The cause of death of the Theodore Roosevelt sailor who contracted the coronavirus aboard the aircraft carrier amid an outbreak of the virus was a severe anoxic brain injury, cardiac arrest and COVID-19 sepsis, according to a Navy line of duty death investigation report obtained by The Chronicle.
The report also revealed for the first time publicly that Charles Robert Thacker Jr., a 41-year-old aviation ordnanceman chief petty officer, had been taken out of isolation and to the emergency room of the Guam naval base in the days before his death, but was released back to isolation later the same day. Investigators said that despite the fact that he died from a massive COVID infection, Thacker’s “medical evaluations indicated that he was clinically improving” 48 hours before he was found unresponsive on April 9.
Thacker died on April 13 at the Navy hospital on the Guam base where his warship had been docked since late March. No autopsy was performed as he died under the care of medical officials. He left behind a wife, who also serves in the Navy, and a young son and daughter.
While the family hasn’t spoken publicly about Thacker’s death, his widow has since left posts on her Facebook page urging people to take the virus seriously. Her mother, Thacker’s mother-in-law, initially questioned Thacker’s care, posting shortly after his death, “And that is what happened to Robert. Lack of check ups between pm and am.” She has since deleted the post.
Neither has responded to requests for comment.
More than 1,000 Rooósevelt sailors contracted the coronavirus on the ill-fated deployment. Most got sick after the carrier docked in Guam on March 27. Thacker was the only person known to have died, although several infected sailors were hospitalized in the intensive care unit. Another sailor died months later, but while the Navy waits for an official cause of death, officials have said they don’t believe it was COVID-related.
The warship’s plight garnered international attention in late March after The Chronicle published a letter from commanding officer Capt. Brett Crozier, a Santa Rosa native, who pleaded with Navy superiors to evacuate the carrier as the virus quickly swept through its cramped quarters. Crozier was removed from his command and criticized by then-acting Navy Secretary Thomas Modly, who would resign days later.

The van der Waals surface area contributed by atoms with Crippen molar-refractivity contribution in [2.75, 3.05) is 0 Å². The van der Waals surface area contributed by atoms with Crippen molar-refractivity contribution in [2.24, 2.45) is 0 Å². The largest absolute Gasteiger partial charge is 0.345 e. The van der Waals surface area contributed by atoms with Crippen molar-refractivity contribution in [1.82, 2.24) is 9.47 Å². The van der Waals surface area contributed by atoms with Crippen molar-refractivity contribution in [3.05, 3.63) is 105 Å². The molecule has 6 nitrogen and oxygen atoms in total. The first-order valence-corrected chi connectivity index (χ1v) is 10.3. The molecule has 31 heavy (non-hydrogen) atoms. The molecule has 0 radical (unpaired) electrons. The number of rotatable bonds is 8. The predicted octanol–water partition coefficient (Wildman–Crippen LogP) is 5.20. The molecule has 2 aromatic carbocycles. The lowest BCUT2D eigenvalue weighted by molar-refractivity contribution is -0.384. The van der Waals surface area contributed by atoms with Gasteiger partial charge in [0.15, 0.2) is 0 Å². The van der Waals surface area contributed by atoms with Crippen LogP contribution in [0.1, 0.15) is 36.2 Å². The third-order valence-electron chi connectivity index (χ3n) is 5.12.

A Navy report found that Crozier did not handle the outbreak properly and ruled he should remain out of the ship’s command, despite public and crew support. The ship returned to its San Diego home port this month, ending the troubled deployment.
Thacker tested positive for the coronavirus March 30, three days after the virus-stricken carrier docked in Guam. He was removed from the ship and placed in an isolation house on Naval Base Guam with four other Roosevelt sailors. The Navy has said he was checked twice a day by medical crews.
After about a week in isolation, on April 5, his eighth wedding anniversary, he was evaluated at United States Naval Hospital Guam in the emergency room and discharged later that day. The report did not specify why he was sent there.
The report said that on the morning of April 7, Thacker was evaluated during his twice-a-day checkups and his health was found to be improving. The report did not specify what was checked during these evaluations, or what his condition was in the subsequent two days.
Navy officials did not respond to a dozen questions sent by The Chronicle asking about Thacker’s care.
On April 9, at about 8:30 a.m. (Guam time), medical personnel and sailors found Thacker unresponsive and began CPR, before transferring him to the base hospital, Navy officials have said.
Symantha Thacker, also an active duty sailor stationed in San Diego, was flown to Guam after her husband was moved to the intensive care unit. She arrived two days before his passing and was by his side when he died, the Navy said.
Symantha Thacker has not spoken publicly about her husband’s death, but last month she posted a message on Facebook to those complaining about being restricted by sheltering rules.
“My evening conversation with my son tonight was how he missed his Daddy and how they used to order pizza and Daddy would let him have more pizza after bath time,” she wrote. “About how much he (A FIVE YEAR OLD) hates the sickness and wants his daddy back. He wishes he could go to school and wishes he could go to kindergarten.
“I held my daughter last night while she shook in tears while she wailed how much she wants her Daddy back,” she continued. “Stop complaining. Stay the f— home. Appreciate what you have. You may not have lost anyone to this. But a lot of us have and it f—ing sucks.”
Family members of other sailors and some crew members have complained to The Chronicle that care for symptomatic and infected sailors aboard the ship during the Guam stint had been lacking.
Thacker was born in Fort Smith, Ark., and graduated from high school in Hookstown, Pa., according to his Facebook page. He enlisted in 1997 and lived in San Diego with his family.
Thacker first served on the Roosevelt in 2016, and returned to the carrier in December. He also served on the George Washington and Ronald Reagan carriers.
Thacker had a variety of awards and citations, including two Navy and Marine Corps Commendation Medals, three Navy and Marine Corps Achievement Medals, a Navy “E” Ribbon and a National Defense Service Medal.
A fundraising account raised $10,000 for Thacker’s family.
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